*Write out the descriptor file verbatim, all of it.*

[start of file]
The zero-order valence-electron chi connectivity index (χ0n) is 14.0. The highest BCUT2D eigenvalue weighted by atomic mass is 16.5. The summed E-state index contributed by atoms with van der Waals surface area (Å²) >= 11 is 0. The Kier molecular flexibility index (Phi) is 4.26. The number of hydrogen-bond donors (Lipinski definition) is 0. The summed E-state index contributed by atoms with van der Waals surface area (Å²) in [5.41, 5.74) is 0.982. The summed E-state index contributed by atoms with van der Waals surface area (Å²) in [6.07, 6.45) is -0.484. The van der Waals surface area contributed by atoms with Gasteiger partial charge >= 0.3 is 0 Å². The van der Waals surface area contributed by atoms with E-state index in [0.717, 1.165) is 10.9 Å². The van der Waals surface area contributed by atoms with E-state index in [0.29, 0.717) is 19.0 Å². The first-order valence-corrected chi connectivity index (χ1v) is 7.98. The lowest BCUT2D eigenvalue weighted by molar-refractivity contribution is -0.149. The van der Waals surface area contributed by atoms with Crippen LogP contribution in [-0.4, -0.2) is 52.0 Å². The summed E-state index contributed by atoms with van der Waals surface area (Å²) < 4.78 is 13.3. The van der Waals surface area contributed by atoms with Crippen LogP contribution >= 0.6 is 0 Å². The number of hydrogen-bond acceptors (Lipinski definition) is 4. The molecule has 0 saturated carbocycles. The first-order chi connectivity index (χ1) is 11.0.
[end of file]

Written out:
The zero-order valence-electron chi connectivity index (χ0n) is 14.0. The highest BCUT2D eigenvalue weighted by atomic mass is 16.5. The summed E-state index contributed by atoms with van der Waals surface area (Å²) >= 11 is 0. The Kier molecular flexibility index (Phi) is 4.26. The number of hydrogen-bond donors (Lipinski definition) is 0. The summed E-state index contributed by atoms with van der Waals surface area (Å²) in [5.41, 5.74) is 0.982. The summed E-state index contributed by atoms with van der Waals surface area (Å²) in [6.07, 6.45) is -0.484. The van der Waals surface area contributed by atoms with Gasteiger partial charge >= 0.3 is 0 Å². The van der Waals surface area contributed by atoms with E-state index in [0.717, 1.165) is 10.9 Å². The van der Waals surface area contributed by atoms with E-state index in [0.29, 0.717) is 19.0 Å². The first-order valence-corrected chi connectivity index (χ1v) is 7.98. The lowest BCUT2D eigenvalue weighted by molar-refractivity contribution is -0.149. The van der Waals surface area contributed by atoms with Crippen LogP contribution in [-0.4, -0.2) is 52.0 Å². The summed E-state index contributed by atoms with van der Waals surface area (Å²) < 4.78 is 13.3. The van der Waals surface area contributed by atoms with Crippen LogP contribution >= 0.6 is 0 Å². The number of hydrogen-bond acceptors (Lipinski definition) is 4. The molecule has 0 saturated carbocycles. The first-order chi connectivity index (χ1) is 11.0.